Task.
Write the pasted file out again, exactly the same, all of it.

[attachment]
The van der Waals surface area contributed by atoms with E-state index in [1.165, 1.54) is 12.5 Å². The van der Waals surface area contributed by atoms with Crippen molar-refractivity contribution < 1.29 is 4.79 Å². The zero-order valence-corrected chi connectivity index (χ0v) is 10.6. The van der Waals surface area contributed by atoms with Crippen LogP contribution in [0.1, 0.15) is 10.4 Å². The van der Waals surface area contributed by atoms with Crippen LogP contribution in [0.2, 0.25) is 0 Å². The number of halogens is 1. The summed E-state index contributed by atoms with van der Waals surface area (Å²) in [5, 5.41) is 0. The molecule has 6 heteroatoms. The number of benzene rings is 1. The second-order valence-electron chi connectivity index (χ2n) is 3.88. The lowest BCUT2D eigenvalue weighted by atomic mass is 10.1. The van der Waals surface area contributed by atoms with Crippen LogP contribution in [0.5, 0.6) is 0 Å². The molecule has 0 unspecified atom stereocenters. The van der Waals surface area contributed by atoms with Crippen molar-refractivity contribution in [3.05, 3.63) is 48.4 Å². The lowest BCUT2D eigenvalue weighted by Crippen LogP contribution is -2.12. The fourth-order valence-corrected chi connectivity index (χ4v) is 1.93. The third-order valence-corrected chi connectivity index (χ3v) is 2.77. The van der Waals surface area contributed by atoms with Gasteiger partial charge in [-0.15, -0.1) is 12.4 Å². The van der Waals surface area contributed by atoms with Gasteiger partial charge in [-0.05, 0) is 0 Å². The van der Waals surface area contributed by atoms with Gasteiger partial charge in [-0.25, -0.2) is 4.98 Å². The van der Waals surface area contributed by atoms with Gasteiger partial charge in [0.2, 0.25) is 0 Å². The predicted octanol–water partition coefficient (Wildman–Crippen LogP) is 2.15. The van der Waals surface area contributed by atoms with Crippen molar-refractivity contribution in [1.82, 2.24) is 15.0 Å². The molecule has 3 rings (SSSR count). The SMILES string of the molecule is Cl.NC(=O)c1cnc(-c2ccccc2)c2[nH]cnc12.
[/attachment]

The van der Waals surface area contributed by atoms with E-state index in [1.165, 1.54) is 12.5 Å². The van der Waals surface area contributed by atoms with Crippen molar-refractivity contribution < 1.29 is 4.79 Å². The zero-order valence-corrected chi connectivity index (χ0v) is 10.6. The van der Waals surface area contributed by atoms with Crippen LogP contribution in [0.1, 0.15) is 10.4 Å². The van der Waals surface area contributed by atoms with Crippen LogP contribution in [0.2, 0.25) is 0 Å². The number of halogens is 1. The summed E-state index contributed by atoms with van der Waals surface area (Å²) in [5, 5.41) is 0. The molecule has 6 heteroatoms. The number of benzene rings is 1. The second-order valence-electron chi connectivity index (χ2n) is 3.88. The lowest BCUT2D eigenvalue weighted by atomic mass is 10.1. The van der Waals surface area contributed by atoms with Crippen LogP contribution in [0.5, 0.6) is 0 Å². The molecule has 0 unspecified atom stereocenters. The van der Waals surface area contributed by atoms with Crippen molar-refractivity contribution in [3.05, 3.63) is 48.4 Å². The lowest BCUT2D eigenvalue weighted by Crippen LogP contribution is -2.12. The fourth-order valence-corrected chi connectivity index (χ4v) is 1.93. The third-order valence-corrected chi connectivity index (χ3v) is 2.77. The van der Waals surface area contributed by atoms with Gasteiger partial charge in [-0.15, -0.1) is 12.4 Å². The van der Waals surface area contributed by atoms with Gasteiger partial charge in [-0.05, 0) is 0 Å². The van der Waals surface area contributed by atoms with Gasteiger partial charge in [-0.25, -0.2) is 4.98 Å². The van der Waals surface area contributed by atoms with Gasteiger partial charge in [0.2, 0.25) is 0 Å². The predicted octanol–water partition coefficient (Wildman–Crippen LogP) is 2.15. The van der Waals surface area contributed by atoms with Crippen molar-refractivity contribution in [1.82, 2.24) is 15.0 Å². The molecule has 3 rings (SSSR count). The SMILES string of the molecule is Cl.NC(=O)c1cnc(-c2ccccc2)c2[nH]cnc12.